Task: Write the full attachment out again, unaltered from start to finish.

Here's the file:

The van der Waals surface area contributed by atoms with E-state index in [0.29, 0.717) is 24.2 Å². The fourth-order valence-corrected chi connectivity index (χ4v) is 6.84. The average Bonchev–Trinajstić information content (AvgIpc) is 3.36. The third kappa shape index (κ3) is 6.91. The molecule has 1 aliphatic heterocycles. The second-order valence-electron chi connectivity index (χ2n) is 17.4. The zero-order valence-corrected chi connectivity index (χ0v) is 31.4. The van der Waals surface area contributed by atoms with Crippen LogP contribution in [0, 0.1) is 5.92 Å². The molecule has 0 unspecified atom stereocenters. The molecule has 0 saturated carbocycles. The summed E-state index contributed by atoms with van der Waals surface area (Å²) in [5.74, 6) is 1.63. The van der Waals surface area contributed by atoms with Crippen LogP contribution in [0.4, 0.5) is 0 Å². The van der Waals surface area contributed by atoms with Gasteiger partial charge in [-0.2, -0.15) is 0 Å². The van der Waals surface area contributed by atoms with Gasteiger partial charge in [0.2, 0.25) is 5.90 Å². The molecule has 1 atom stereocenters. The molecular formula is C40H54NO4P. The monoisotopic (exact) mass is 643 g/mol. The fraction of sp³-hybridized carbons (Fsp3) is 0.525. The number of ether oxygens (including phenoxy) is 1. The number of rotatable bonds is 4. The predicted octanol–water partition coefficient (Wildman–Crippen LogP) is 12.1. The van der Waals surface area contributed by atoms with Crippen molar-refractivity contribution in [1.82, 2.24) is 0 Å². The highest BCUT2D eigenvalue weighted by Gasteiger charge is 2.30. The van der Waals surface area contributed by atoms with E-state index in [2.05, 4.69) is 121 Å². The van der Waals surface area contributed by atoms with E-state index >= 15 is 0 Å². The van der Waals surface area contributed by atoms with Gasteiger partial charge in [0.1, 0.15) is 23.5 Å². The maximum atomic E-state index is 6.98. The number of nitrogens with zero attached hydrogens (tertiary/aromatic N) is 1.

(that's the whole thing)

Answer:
The van der Waals surface area contributed by atoms with E-state index in [0.29, 0.717) is 24.2 Å². The fourth-order valence-corrected chi connectivity index (χ4v) is 6.84. The average Bonchev–Trinajstić information content (AvgIpc) is 3.36. The third kappa shape index (κ3) is 6.91. The molecule has 1 aliphatic heterocycles. The second-order valence-electron chi connectivity index (χ2n) is 17.4. The zero-order valence-corrected chi connectivity index (χ0v) is 31.4. The van der Waals surface area contributed by atoms with Crippen LogP contribution in [0, 0.1) is 5.92 Å². The molecule has 0 unspecified atom stereocenters. The molecule has 0 saturated carbocycles. The summed E-state index contributed by atoms with van der Waals surface area (Å²) in [5.74, 6) is 1.63. The van der Waals surface area contributed by atoms with Crippen LogP contribution in [0.4, 0.5) is 0 Å². The van der Waals surface area contributed by atoms with Gasteiger partial charge in [-0.2, -0.15) is 0 Å². The van der Waals surface area contributed by atoms with Gasteiger partial charge in [0.2, 0.25) is 5.90 Å². The molecule has 1 atom stereocenters. The molecular formula is C40H54NO4P. The monoisotopic (exact) mass is 643 g/mol. The fraction of sp³-hybridized carbons (Fsp3) is 0.525. The number of ether oxygens (including phenoxy) is 1. The number of rotatable bonds is 4. The predicted octanol–water partition coefficient (Wildman–Crippen LogP) is 12.1. The van der Waals surface area contributed by atoms with Crippen molar-refractivity contribution in [1.82, 2.24) is 0 Å². The highest BCUT2D eigenvalue weighted by Gasteiger charge is 2.30. The van der Waals surface area contributed by atoms with E-state index in [2.05, 4.69) is 121 Å². The van der Waals surface area contributed by atoms with E-state index >= 15 is 0 Å². The van der Waals surface area contributed by atoms with Gasteiger partial charge in [0.1, 0.15) is 23.5 Å². The maximum atomic E-state index is 6.98. The number of nitrogens with zero attached hydrogens (tertiary/aromatic N) is 1.